Your Daily Dose of English – April 05, 2018

ChemoCars Gives Free Rides to Cancer Patients

Click here to read the story

Source: CBS News

CHARLOTTE, N.C.  A stranger gave Patricia Curry the lift she needed, in more ways than one. The 58-year-old was on her way to treatment for stage 3 breast cancer.

“When you’re going through this, you need to try and think positive,” she said. “I’ve cried many days just thanking God, you know, because they were right on time, you know.”

She’s talking about ChemoCars, a service in metro Charlotte offering free rides to cancer patients getting treatment. It’s Zach Bolster’s brainchild and passion.

Patricia Curry, left, gets rides to treatment, thanks to ChemoCars CBS NEWS

“Cancer can be scary and feel uncontrollable,” Bolster said. “We want to take this one piece of the process, transportation, and make it simple so they can focus on what matters most, getting better.”

Bolster’s mother, Gloria, had stage 4 pancreatic cancer. He quit his job on Wall Street and moved to Charlotte to drive her to doctors appointments and chemo sessions. Bolster noticed that many patients, often older and lower-income, missed treatments because they had no reliable ride.

“It was heartbreaking and unfair to see that some people didn’t have the exact same shot at beating cancer as others,” Bolster said.

Zach Bolster started ChemoCars after seeing that some patients didn’t have rides to treatment CBS NEWS

In December 2016, Bolster’s mother died. Bolster launched ChemoCars, which coordinates with Uber and Lyft. Donors pay for the rides. Since last March, ChemoCars has provided more than 2,000 rides.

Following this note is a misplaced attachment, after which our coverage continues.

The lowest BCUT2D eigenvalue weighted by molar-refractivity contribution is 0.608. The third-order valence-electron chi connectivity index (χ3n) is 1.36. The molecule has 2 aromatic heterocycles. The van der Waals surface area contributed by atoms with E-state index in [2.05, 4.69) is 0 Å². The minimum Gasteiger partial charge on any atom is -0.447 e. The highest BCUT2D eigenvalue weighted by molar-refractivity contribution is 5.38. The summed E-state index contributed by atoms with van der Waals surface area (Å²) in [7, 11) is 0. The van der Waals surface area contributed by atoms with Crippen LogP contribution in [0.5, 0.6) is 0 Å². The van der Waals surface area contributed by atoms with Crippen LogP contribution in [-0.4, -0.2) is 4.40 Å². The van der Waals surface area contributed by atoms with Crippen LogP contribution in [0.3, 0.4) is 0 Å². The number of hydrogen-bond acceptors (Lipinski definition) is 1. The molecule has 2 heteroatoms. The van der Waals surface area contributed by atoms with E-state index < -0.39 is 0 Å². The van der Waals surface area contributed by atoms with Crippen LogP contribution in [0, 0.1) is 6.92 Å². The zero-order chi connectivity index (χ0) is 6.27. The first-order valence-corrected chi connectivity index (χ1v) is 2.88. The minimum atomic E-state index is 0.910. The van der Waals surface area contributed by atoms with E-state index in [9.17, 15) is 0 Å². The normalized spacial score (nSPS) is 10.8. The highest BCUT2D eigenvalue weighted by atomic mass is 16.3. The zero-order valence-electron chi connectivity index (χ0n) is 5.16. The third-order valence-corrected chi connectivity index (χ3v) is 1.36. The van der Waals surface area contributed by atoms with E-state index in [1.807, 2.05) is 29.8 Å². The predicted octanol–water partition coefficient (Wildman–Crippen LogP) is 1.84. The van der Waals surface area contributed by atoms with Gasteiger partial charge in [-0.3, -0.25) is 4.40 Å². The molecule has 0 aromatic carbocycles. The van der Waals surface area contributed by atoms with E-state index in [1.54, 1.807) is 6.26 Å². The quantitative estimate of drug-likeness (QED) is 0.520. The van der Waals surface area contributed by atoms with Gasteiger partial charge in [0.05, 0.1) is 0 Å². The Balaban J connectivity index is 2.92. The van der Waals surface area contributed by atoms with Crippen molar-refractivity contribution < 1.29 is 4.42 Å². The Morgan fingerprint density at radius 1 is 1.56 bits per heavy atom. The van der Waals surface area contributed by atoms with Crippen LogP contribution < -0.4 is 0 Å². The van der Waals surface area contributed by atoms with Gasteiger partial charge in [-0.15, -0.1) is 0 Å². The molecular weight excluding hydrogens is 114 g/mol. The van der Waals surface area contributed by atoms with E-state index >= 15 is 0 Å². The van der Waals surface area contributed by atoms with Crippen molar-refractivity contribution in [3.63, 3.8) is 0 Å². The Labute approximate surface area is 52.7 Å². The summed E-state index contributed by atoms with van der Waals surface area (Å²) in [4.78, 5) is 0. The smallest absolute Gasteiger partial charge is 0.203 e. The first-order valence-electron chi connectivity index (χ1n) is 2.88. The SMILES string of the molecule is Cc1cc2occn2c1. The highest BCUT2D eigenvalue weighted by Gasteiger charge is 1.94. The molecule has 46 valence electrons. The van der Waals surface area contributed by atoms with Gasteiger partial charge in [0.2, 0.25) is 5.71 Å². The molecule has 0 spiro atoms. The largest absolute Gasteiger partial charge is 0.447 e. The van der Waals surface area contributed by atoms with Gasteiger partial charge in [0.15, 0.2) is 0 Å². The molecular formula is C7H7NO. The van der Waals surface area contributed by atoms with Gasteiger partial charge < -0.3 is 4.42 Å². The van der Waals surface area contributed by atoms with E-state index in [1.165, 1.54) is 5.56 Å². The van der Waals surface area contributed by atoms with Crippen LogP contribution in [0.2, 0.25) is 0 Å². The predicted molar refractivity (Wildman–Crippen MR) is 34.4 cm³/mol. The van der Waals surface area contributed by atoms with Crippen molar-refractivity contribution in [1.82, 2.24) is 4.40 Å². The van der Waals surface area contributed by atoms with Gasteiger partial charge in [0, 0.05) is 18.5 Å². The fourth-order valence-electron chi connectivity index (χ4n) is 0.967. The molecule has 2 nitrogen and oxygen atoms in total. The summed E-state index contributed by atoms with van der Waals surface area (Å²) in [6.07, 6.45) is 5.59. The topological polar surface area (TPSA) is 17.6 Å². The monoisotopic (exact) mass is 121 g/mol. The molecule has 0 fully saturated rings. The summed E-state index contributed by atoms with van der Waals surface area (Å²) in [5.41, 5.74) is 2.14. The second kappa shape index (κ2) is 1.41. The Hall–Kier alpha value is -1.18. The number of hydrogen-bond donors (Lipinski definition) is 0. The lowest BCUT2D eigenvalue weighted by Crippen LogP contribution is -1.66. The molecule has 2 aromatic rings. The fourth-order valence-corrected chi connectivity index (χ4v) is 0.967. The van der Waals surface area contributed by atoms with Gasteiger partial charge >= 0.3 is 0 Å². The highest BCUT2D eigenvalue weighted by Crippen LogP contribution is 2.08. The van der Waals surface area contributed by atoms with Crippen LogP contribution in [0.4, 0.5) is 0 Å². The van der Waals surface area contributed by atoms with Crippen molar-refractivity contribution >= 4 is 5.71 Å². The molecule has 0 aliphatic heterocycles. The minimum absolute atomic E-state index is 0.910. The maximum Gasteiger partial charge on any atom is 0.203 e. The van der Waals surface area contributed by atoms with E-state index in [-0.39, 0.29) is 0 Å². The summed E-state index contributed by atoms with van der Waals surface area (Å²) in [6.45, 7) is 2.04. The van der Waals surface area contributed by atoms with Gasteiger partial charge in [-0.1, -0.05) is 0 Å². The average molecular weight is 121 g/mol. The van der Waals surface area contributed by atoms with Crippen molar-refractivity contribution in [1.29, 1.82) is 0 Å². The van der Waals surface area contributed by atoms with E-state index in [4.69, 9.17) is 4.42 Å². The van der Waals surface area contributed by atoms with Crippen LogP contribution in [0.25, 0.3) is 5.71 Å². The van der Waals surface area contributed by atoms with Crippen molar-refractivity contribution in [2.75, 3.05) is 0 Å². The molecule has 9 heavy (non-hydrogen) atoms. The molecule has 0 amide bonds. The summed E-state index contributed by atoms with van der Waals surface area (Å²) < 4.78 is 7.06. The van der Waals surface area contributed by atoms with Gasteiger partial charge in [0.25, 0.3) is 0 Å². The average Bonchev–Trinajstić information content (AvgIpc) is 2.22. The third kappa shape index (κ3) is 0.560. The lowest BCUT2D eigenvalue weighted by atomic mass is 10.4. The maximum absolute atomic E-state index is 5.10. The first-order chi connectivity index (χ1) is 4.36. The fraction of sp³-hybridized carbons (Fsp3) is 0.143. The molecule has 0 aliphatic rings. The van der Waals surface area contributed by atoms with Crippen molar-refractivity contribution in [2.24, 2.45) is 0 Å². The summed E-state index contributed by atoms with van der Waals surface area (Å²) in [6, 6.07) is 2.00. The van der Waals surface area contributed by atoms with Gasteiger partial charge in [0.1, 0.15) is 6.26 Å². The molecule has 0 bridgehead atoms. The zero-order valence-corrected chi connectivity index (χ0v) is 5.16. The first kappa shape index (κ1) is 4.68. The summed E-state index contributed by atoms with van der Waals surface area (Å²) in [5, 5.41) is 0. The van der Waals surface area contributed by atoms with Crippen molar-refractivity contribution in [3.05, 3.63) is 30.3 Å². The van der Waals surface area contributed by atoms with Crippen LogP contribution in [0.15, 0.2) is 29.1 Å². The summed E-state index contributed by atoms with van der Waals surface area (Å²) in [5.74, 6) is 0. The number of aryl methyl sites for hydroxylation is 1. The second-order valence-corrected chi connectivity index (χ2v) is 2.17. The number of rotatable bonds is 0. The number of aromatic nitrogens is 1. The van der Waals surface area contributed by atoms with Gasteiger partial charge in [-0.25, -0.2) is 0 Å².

“Everyone who calls ChemoCars is actually calling my mom’s old cell phone number,” Bolster said. “So she kind of lives on with every ride.”

Bolster filled a gap in cancer care — with kindness.

For more information about ChemoCars, head to their website. Learn about donating to the organization here

Dose of the Day

Hoje falaremos sobre a comparação de adjetivos, quando queremos dizer que alguma coisa ou alguém é mais bonito, feio, etc. do que outra coisa ou outra pessoa.

Na verdade, é bem simples. Existem três regras básicas:

1. No caso de adjetivos com mais de duas sílabas, acrescenta-se more.

Vejamos alguns exemplos:

  1. Interesting: More interesting
  2. Important: More important
  3. Difficult: More difficult

2. No caso de adjetivos com duas sílabas, também acrescenta-se more, exceto quando terminam em y, ow, ou er. Nesses casos, acrescenta-se er. (No caso de adjetivos terminados com y, troca-se o por i.

Vejamos alguns exemplos:

  1. Pretty: Prettier
  2. Narrow: Narrower
  3. Clever: Cleverer
  4. Stupid: More stupid
  5. Awesome: More awesome

3. No caso de adjetivos com apenas uma sílaba, acrescenta-se er.

Vejamos alguns exemplos:

  1. Fast: Faster
  2. Hard: Harder
  3. Slow: Slower

Observe os irregulares: good = better; bad = worse.

Now do these exercises:

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